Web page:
#1
I've been recording for about 5 years now. I do all of my own eq'ing, mixing, editing, etc but i've always given the files over for someone to master. i want to start doing it on my own but i'm not sure what it is exactly
#2
basically you take the final mixed track, and you polish the sound up, this generally means adding compression/limiting and EQ and also occasionally reverb. There are a tons of books and articles on the web about different ways to do this and whatnot.
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Last edited by Kid_Thorazine at Mar 21, 2009,
#3
so i do the mastering with the final sound files as one track after everything has been eq'd and mixed?
#4
yeah, you master the final mixed track.

I should add that I highly recommend you use good monitors for this, doing it with headphones or crappy speakers is generally a very bad idea.
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Last edited by Kid_Thorazine at Mar 21, 2009,
#6
Be prepared. It takes as long to learn mastering as it does to learn recording.... the biggest difference is that the end product is much more dependent on the quality of your tools than recording is. You can make pretty decent recordings with cheap gear and some good know-how. Mastering.... not so much.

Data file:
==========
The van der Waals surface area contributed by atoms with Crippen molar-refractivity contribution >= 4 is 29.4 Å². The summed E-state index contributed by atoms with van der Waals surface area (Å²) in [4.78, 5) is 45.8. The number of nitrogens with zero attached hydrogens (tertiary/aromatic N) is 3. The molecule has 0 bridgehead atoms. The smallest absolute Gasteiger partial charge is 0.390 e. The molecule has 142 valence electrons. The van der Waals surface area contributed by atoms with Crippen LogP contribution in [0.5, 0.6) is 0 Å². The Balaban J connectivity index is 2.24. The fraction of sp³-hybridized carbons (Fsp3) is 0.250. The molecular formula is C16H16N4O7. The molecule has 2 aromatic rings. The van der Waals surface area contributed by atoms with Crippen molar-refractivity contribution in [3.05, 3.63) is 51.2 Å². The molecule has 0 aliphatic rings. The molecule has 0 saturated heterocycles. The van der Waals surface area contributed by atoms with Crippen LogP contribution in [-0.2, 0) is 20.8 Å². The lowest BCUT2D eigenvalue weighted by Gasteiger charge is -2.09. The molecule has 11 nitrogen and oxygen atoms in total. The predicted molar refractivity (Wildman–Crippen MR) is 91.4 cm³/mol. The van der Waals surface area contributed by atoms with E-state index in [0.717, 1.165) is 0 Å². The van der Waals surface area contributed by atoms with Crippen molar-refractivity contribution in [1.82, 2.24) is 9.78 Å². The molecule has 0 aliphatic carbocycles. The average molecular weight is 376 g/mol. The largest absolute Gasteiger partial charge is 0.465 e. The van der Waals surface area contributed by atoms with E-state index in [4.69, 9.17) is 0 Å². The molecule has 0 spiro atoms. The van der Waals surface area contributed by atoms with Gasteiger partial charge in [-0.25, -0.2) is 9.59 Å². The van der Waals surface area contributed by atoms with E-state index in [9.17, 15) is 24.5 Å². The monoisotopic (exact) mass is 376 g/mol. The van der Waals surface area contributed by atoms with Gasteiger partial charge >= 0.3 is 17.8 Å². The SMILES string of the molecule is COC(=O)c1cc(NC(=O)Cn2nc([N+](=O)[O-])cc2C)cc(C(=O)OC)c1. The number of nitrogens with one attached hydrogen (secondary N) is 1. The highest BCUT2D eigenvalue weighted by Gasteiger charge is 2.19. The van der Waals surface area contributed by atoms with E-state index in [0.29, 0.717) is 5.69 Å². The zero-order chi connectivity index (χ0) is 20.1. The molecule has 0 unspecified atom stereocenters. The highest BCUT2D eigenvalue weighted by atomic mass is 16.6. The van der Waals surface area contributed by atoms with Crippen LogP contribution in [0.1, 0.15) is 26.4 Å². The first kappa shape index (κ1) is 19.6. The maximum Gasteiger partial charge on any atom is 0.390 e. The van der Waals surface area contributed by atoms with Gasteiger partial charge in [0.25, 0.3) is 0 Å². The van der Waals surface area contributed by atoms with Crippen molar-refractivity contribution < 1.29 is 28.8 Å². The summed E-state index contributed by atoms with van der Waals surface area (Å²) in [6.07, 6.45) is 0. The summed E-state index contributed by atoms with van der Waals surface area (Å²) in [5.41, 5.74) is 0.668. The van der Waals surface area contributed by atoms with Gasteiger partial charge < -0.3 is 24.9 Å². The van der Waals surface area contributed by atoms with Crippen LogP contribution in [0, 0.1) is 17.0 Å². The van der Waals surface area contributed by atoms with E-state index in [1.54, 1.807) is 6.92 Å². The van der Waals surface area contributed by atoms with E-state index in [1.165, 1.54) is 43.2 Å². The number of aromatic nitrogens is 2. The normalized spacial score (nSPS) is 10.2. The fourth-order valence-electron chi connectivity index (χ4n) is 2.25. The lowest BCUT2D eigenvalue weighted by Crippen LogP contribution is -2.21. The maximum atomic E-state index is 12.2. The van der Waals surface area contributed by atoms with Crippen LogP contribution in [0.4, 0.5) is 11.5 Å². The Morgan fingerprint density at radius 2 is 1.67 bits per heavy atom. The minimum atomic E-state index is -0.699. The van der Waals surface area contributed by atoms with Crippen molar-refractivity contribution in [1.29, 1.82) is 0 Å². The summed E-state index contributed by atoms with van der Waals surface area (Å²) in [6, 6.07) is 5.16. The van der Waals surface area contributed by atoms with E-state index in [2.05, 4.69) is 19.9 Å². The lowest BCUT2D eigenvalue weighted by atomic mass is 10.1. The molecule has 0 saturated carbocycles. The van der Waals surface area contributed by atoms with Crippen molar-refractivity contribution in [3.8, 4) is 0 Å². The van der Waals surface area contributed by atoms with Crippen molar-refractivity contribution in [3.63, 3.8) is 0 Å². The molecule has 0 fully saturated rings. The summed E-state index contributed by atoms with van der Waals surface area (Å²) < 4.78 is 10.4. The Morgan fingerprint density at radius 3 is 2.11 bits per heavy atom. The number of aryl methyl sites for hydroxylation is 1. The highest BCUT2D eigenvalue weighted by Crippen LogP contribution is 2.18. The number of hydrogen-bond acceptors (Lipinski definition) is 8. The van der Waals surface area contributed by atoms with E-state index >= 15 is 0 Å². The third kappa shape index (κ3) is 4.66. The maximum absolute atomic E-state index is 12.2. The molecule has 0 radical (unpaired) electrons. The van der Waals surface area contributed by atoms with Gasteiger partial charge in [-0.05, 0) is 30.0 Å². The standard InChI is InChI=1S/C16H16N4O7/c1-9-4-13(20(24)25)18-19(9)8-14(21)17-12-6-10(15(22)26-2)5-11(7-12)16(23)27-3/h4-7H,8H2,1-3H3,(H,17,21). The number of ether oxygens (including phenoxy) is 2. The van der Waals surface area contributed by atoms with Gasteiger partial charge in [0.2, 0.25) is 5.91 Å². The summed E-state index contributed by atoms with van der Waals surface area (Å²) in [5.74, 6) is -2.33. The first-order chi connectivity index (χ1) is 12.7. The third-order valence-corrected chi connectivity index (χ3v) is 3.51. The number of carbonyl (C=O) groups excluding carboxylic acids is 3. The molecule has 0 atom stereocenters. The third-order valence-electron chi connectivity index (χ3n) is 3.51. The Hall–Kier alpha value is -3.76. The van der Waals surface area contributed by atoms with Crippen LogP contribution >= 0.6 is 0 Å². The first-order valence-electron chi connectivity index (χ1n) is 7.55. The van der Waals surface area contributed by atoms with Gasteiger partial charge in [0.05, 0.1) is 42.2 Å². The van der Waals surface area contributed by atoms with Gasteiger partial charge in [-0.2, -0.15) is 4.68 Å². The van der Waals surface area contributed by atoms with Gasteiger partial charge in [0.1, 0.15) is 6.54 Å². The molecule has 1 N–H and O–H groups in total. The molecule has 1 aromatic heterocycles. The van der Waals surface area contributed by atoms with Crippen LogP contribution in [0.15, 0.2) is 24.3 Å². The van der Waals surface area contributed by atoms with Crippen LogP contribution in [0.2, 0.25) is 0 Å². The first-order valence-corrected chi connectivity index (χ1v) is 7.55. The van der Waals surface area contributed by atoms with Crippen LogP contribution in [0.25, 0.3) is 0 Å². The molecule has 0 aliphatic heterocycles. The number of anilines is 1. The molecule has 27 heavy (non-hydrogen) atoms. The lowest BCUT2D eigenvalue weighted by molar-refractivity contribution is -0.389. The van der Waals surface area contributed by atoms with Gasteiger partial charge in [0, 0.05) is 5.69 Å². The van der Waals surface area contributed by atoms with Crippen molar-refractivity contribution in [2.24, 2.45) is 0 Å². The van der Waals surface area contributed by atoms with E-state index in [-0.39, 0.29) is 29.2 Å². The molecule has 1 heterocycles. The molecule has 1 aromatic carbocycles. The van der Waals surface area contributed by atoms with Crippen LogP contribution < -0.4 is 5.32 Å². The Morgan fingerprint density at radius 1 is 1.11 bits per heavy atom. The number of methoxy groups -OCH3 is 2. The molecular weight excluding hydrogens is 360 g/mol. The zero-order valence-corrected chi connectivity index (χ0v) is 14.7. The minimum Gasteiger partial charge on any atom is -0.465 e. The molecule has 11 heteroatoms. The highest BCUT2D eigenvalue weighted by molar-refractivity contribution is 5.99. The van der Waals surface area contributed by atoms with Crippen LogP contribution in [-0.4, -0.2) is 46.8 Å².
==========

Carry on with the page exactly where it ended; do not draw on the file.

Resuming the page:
If you're using the BX8 monitors, you're well on your way to fine. I'd be a little wary of 5" drivers like in the BX5, though.... especially for mastering.

Don't waste your time on so-called mastering plugins like T-Racks and the like. They're for people who can't or won't learn about mastering but still want a final product that resembles the real thing.

CT
Could I get some more talent in the monitors, please?

I know it sounds crazy, but try to learn to inhale your voice. www.thebelcantotechnique.com

Chris is the king of relating music things to other objects in real life.